1. Counsel for the plaintiff have submitted that there is no suggestion that the delay has led to an inability to ensure a fair trial. It appears that the defendant has fully prepared its case. However, one of the occupants of the house where the work was carried out now appears to be unwilling to give evidence, and that evidence might be helpful to the defendants. I have noted that some of the experts appear to have some difficulty in identifying the basis on which they wrote their reports. Part of the case seems to relate to discussions between the plaintiff and the second defendant. With the passage of time, it is by no means certain that there has been no prejudice to the defendants in relation to the conduct of the trial.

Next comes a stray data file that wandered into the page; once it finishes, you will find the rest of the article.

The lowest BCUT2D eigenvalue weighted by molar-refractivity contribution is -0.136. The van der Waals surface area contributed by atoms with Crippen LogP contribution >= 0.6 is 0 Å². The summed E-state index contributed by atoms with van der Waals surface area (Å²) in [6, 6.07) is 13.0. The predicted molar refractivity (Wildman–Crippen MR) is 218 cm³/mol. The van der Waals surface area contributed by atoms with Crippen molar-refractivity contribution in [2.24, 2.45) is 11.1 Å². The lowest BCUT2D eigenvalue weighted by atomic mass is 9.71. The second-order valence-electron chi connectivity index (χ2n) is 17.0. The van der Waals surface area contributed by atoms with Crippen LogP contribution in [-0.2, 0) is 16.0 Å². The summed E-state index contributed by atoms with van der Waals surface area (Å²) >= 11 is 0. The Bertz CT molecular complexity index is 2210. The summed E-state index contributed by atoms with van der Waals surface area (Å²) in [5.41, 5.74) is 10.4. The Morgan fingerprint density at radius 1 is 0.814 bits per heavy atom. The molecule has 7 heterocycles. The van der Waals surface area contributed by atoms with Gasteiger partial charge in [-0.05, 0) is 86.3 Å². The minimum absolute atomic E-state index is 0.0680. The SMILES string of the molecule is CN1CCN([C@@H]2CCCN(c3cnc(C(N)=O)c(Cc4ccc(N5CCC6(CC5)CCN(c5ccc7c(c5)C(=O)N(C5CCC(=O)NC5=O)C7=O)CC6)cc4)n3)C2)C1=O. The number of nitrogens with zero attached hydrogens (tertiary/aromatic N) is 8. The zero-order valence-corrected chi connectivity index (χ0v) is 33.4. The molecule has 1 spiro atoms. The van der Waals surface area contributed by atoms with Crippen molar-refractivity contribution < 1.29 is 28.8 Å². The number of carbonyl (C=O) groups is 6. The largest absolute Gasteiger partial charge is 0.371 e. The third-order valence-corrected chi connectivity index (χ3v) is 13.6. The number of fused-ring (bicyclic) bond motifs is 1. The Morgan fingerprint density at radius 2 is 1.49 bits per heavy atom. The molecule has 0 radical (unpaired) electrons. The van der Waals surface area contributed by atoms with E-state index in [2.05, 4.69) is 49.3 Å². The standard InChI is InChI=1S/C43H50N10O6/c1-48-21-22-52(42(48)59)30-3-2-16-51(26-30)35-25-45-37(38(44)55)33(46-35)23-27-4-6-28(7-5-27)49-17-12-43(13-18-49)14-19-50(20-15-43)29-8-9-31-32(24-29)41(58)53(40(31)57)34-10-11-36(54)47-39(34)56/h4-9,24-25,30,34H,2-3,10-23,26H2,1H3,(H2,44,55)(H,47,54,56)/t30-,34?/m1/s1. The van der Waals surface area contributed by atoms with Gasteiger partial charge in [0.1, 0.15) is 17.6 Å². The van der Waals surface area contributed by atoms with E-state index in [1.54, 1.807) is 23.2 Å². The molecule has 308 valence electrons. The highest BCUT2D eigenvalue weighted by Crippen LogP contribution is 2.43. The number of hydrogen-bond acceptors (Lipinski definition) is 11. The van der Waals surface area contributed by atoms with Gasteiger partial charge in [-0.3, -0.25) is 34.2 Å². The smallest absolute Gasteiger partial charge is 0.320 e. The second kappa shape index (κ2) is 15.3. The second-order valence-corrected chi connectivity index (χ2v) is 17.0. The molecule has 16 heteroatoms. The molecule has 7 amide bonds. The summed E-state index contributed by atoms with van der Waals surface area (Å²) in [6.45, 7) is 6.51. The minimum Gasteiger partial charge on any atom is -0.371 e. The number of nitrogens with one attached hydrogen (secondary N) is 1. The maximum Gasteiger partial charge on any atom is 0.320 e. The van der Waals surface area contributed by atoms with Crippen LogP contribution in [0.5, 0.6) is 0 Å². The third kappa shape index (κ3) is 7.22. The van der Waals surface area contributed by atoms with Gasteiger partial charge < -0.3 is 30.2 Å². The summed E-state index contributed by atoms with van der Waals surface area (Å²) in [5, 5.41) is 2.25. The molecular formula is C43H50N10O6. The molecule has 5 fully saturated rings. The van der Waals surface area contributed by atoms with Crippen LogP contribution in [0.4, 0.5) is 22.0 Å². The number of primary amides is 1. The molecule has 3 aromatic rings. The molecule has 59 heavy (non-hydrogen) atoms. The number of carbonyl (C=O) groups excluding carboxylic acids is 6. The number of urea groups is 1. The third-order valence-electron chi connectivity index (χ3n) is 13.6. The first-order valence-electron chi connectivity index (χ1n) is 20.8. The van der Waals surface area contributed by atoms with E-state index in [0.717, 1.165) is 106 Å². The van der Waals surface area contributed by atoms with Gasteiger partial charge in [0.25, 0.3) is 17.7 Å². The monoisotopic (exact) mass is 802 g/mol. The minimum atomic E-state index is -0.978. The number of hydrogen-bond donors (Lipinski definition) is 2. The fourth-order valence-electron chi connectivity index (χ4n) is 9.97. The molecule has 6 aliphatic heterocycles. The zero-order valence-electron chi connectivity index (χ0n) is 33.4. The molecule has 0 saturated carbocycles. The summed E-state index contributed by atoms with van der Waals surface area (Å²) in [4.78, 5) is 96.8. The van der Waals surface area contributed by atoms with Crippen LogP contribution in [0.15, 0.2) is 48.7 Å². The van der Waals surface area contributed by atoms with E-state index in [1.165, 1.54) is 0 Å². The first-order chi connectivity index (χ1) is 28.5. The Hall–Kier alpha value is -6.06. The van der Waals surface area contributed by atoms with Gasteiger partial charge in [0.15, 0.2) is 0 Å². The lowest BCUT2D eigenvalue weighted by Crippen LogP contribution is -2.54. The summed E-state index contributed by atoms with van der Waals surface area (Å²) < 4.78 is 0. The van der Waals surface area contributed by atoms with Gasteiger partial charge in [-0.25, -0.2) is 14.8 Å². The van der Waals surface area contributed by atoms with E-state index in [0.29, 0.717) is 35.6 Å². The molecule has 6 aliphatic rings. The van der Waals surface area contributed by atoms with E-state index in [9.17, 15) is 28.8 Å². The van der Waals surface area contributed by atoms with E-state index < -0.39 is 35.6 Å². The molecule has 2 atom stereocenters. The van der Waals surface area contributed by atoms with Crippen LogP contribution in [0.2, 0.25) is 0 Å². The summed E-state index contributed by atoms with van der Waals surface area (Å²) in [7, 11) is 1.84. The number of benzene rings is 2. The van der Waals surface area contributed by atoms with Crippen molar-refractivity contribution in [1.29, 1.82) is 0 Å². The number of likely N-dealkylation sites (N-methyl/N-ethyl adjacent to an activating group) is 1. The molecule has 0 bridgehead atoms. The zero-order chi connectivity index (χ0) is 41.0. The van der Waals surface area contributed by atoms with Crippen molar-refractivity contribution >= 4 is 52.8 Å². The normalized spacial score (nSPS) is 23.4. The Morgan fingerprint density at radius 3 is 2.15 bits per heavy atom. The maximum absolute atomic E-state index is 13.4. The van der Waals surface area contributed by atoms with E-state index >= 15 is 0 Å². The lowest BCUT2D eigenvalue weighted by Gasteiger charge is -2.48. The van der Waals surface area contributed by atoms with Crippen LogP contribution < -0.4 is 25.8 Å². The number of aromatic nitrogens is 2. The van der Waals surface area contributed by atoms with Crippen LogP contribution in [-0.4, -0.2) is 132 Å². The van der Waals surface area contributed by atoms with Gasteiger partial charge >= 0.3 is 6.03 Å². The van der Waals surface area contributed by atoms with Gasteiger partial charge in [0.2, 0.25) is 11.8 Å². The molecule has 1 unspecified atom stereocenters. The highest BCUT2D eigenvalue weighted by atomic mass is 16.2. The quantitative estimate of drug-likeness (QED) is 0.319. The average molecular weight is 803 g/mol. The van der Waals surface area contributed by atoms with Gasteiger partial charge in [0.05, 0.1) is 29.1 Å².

1. Relevant prejudice is not limited to these considerations. In Cooper, McPherson JA regarded as relevant the psychological and commercial effect of the continuing threat of litigation on ordinary members of the community.  In Mango Boulevard, Muir JA referred to a passage which described a fair trial as one which is conducted without undue expenditure of time and money.  In Ketteman v Hansel Properties,[40] the strain of litigation was held to be a basis for refusing to allow leave to amend a defence to raise the expiry of a limitations period at the end of the hearing.  The joint judgment in J L Holdings appears to recognise the relevance of this consideration, but it was not significant in that case because of the nature of the case and the identity of the litigants.[41]  The significance of the strain which litigation imposes on the parties was also recognised in Aon.[42]